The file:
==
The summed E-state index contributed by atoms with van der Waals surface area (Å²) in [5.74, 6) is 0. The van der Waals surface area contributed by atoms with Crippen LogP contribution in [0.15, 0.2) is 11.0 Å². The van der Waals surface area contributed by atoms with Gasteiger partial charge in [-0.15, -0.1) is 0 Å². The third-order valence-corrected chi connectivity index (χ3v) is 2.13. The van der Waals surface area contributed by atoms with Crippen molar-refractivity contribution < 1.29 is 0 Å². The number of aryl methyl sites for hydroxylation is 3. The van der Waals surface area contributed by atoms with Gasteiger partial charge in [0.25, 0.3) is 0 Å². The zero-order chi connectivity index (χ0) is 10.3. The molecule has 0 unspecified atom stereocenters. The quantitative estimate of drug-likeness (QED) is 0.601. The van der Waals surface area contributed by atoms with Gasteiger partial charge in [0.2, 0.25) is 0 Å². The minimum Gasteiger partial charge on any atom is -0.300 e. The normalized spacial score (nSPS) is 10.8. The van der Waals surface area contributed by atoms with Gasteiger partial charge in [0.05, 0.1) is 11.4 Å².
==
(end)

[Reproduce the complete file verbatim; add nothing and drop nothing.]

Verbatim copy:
The summed E-state index contributed by atoms with van der Waals surface area (Å²) in [5.74, 6) is 0. The van der Waals surface area contributed by atoms with Crippen LogP contribution in [0.15, 0.2) is 11.0 Å². The van der Waals surface area contributed by atoms with Gasteiger partial charge in [-0.15, -0.1) is 0 Å². The third-order valence-corrected chi connectivity index (χ3v) is 2.13. The van der Waals surface area contributed by atoms with Crippen molar-refractivity contribution < 1.29 is 0 Å². The number of aryl methyl sites for hydroxylation is 3. The van der Waals surface area contributed by atoms with Gasteiger partial charge in [0.25, 0.3) is 0 Å². The zero-order chi connectivity index (χ0) is 10.3. The molecule has 0 unspecified atom stereocenters. The quantitative estimate of drug-likeness (QED) is 0.601. The van der Waals surface area contributed by atoms with Gasteiger partial charge in [0.2, 0.25) is 0 Å². The minimum Gasteiger partial charge on any atom is -0.300 e. The normalized spacial score (nSPS) is 10.8. The van der Waals surface area contributed by atoms with Gasteiger partial charge in [0.05, 0.1) is 11.4 Å².